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Category:    Home > Reviews > Concert > Rock > TV > Chicago In Concert (Soundstage)

Soundstage Presents Chicago In Concert


Picture: C+     Sound: B-     Extras: C     Concert: B-



Lately, any time I bring up the band Chicago, many people actually think I am alluding to the Musical or film of it, but the band that began as Chicago Transit Authority.  The band continues long after Peter Cetera left for an uneven solo career that never totally made sense.  This 2003 installment of the revived series Soundstage features the band in a 78 minutes long concert where they cover the following hits:


1)     Make Me Smile

2)     Colour My World

3)     Now More Than Ever

4)     If You Leave Me Now

5)     Dialogue

6)     Hard Habit To Break

7)     Saturday In The Park

8)     Beginnings

9)     Just You ‘N’ Me

10)  Does Anybody Really Know What Time It Is?

11)  Feelin’ Stronger Everyday

12)  I’m A Man

13)  Hard To Say I’m Sorry

14)  Free

15)  25 Or 6 To 4 (original arrangement, not the mechanical self-remake)



Playing it safe, the entire playlist is of hits from their early years or their revival by producer David Foster, not of when Jason Scheff succeeded Cetera as one of the main lead singers.  That’s not a problem, but what is a problem is when Scheff and fellow lead singer Keith Howland (also taking on some of Cetera’s former vocals, but how they determine who covers what is a mystery) take on the older hits, they do some odd things to them.  I have heard both cover them in the past and they were doing fine, but suddenly, they are adding Mariah Carey-type rolls in their performances that make absolutely no sense!  This is the first time the band has made the mistake of trying to be contemporary at the expense of their integrity and it is awful. They did not do this in their 2002 A&E By Request concert, so what gives?  They can even still play their instruments well, but tampering with this is much more of a distraction than the absence of Cetera ever could be. The result is a concert of good performances, big mistakes and many missed opportunities.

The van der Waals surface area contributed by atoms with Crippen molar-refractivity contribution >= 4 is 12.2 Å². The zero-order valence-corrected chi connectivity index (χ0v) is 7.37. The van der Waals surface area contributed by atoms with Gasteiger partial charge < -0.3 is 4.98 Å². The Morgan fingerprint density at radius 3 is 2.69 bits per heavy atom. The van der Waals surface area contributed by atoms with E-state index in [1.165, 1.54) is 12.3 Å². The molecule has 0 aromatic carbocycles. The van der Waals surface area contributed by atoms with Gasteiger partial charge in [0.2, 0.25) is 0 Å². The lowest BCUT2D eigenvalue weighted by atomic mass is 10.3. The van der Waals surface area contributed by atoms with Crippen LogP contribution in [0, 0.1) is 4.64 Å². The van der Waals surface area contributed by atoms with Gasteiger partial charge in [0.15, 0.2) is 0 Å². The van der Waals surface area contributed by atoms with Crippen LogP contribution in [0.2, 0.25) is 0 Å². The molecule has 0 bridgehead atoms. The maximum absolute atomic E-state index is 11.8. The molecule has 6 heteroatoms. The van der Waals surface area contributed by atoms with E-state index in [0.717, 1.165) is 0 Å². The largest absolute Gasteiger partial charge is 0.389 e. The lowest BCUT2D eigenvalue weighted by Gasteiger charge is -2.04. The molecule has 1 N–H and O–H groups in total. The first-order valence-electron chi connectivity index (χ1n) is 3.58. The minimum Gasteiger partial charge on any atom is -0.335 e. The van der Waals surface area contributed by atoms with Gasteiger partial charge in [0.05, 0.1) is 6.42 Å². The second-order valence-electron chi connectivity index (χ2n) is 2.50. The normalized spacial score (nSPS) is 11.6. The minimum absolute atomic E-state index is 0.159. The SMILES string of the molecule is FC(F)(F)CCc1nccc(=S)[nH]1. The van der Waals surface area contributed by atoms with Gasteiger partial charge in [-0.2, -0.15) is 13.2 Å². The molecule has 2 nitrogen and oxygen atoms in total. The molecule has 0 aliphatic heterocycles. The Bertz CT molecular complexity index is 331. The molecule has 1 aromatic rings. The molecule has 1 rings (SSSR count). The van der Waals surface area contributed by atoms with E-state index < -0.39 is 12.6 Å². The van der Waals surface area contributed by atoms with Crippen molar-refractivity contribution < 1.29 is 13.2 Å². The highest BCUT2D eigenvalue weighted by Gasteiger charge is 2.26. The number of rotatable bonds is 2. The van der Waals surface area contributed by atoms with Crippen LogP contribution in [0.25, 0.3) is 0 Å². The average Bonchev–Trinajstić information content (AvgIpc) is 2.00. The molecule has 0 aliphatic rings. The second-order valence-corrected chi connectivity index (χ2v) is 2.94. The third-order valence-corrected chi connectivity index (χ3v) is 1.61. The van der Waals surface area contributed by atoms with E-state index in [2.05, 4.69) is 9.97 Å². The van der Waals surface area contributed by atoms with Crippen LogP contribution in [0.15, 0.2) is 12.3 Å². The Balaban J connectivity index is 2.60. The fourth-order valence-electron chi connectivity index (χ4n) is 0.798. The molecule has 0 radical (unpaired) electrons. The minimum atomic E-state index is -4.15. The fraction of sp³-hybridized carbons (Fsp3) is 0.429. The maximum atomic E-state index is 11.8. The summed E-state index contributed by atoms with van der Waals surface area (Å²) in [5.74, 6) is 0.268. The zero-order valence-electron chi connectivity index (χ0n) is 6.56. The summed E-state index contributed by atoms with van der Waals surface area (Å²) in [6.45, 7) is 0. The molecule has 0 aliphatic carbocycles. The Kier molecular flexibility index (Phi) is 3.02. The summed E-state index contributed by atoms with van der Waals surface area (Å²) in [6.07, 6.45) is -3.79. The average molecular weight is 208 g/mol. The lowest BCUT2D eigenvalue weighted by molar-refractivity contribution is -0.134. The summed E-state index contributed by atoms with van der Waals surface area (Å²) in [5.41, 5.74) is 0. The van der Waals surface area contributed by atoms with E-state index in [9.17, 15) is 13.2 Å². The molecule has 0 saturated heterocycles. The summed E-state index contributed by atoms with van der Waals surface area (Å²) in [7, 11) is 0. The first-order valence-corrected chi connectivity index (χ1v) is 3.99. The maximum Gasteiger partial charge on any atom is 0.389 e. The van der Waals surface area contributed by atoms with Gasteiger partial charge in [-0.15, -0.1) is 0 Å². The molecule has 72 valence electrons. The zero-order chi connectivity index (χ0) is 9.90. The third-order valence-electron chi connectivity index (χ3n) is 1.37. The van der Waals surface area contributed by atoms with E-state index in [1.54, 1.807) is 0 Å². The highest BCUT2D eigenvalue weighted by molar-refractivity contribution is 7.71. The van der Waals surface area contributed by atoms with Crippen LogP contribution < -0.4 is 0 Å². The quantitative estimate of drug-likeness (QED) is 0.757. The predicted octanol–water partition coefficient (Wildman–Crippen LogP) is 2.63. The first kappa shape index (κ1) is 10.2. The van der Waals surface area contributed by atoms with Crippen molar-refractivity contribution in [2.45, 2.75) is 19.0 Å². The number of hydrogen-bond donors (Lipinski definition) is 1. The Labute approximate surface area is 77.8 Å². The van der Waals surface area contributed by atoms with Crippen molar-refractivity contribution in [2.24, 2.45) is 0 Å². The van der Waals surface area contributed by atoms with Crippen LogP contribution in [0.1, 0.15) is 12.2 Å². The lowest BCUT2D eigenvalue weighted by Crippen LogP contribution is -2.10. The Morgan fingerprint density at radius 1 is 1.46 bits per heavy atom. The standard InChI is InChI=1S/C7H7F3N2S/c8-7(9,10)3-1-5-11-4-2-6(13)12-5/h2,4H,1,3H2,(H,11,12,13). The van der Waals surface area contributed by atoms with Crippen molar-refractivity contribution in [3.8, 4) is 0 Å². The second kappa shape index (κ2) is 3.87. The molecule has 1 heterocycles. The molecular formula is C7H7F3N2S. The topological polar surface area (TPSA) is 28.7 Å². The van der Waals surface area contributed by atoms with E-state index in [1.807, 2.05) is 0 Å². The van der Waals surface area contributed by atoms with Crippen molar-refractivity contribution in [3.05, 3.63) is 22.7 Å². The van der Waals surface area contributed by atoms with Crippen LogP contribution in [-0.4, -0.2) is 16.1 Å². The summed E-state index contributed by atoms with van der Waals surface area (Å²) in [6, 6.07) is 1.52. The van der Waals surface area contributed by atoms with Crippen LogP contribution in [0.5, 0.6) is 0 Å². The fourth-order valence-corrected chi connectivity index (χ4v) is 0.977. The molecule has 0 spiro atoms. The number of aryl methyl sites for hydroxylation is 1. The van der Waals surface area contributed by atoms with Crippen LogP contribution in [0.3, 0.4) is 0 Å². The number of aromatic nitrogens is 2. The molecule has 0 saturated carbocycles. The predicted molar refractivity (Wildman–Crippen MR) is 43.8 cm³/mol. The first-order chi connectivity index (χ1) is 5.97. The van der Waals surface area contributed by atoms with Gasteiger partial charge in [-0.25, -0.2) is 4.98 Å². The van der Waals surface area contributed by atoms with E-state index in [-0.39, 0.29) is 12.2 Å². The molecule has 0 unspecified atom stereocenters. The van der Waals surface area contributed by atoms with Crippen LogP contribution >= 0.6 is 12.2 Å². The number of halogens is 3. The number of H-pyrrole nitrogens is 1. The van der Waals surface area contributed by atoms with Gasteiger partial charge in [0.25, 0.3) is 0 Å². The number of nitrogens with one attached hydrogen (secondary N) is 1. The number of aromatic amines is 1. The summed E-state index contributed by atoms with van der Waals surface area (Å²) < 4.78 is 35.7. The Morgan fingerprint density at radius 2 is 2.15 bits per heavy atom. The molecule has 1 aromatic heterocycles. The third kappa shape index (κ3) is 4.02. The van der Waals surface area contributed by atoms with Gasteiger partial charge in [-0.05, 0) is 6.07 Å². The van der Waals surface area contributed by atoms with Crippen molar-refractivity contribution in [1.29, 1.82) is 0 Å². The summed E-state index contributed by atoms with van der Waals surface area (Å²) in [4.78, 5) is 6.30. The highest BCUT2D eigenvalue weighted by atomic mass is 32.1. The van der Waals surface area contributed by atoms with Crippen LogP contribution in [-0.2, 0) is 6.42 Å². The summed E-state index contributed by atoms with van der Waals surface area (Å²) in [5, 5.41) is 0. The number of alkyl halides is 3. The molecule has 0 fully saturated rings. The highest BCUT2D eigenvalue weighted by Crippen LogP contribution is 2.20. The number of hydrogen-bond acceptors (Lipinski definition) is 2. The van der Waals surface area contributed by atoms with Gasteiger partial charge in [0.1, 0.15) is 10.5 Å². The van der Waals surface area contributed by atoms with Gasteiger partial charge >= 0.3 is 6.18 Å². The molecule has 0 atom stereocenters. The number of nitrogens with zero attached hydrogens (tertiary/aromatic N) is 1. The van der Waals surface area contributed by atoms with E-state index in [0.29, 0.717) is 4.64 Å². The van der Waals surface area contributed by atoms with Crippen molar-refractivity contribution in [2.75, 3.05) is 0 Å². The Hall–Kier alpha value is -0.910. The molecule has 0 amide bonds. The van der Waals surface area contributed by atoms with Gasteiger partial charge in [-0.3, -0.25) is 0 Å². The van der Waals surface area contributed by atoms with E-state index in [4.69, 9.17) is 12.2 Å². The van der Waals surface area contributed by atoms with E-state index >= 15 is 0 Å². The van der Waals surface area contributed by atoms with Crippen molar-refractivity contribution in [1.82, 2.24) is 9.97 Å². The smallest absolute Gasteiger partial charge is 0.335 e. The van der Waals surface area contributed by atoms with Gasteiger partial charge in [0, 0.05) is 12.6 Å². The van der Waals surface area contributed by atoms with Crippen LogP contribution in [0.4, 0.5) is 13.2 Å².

The image is credited as 4 X 3 (1.33 X 1) full screen, yet the DVD case gleefully celebrates the fact that the show is shot on Hi(gh)-Definition video.  The problem, all current HD is 1.78 X 1 aka 16 X 9.  The result is we actually get a compromised reframing that is not anamorphic and looks like some lopsided version of 1.66 X 1, which defeats the whole purpose of shooting in HD to begin with.  That is unfortunate, but that’s what has been done here, so be forewarned.  The Dolby Digital 5.1 mix is better than the Dolby 2.0 with Pro Logic surrounds, but would have been better had it been in DTS.  Like German TV’s Ohne Filter series, many installments of which have been reviewed elsewhere on this site, the new Soundstage does its best to boast state-of-the-art playback.  This combination is passable, but not everything it could or should have been.  Extras include bio/discography of the band, a “backstage pass” feature that shows how the new show is set up that is interactive, a stills gallery and a “meet the band”: segment that is fine for what it is.


For those who want the original band, there has not been much on the band to enjoy in new formats.  The 2001 Chicago – RAW DVD was the worst of the three DVD-Videos noted, while the second and fifth albums have been issued by Rhino Records as DVD-Audios.  Those versions of Chicago II and Chicago V are recommended of the ailing DVD-Audio format and if you have problems with the 5.1 mix on V, go for the two-channel.  So, if you are curious to see what went wrong, you can still pick up this Soundstage installment, but you might be better off with the multi-channel Chicago II.  Now, where are the rest of the original albums up to 17, and can anybody dig up a decent concert from the old days when Cetera was still with the band?



-   Nicholas Sheffo


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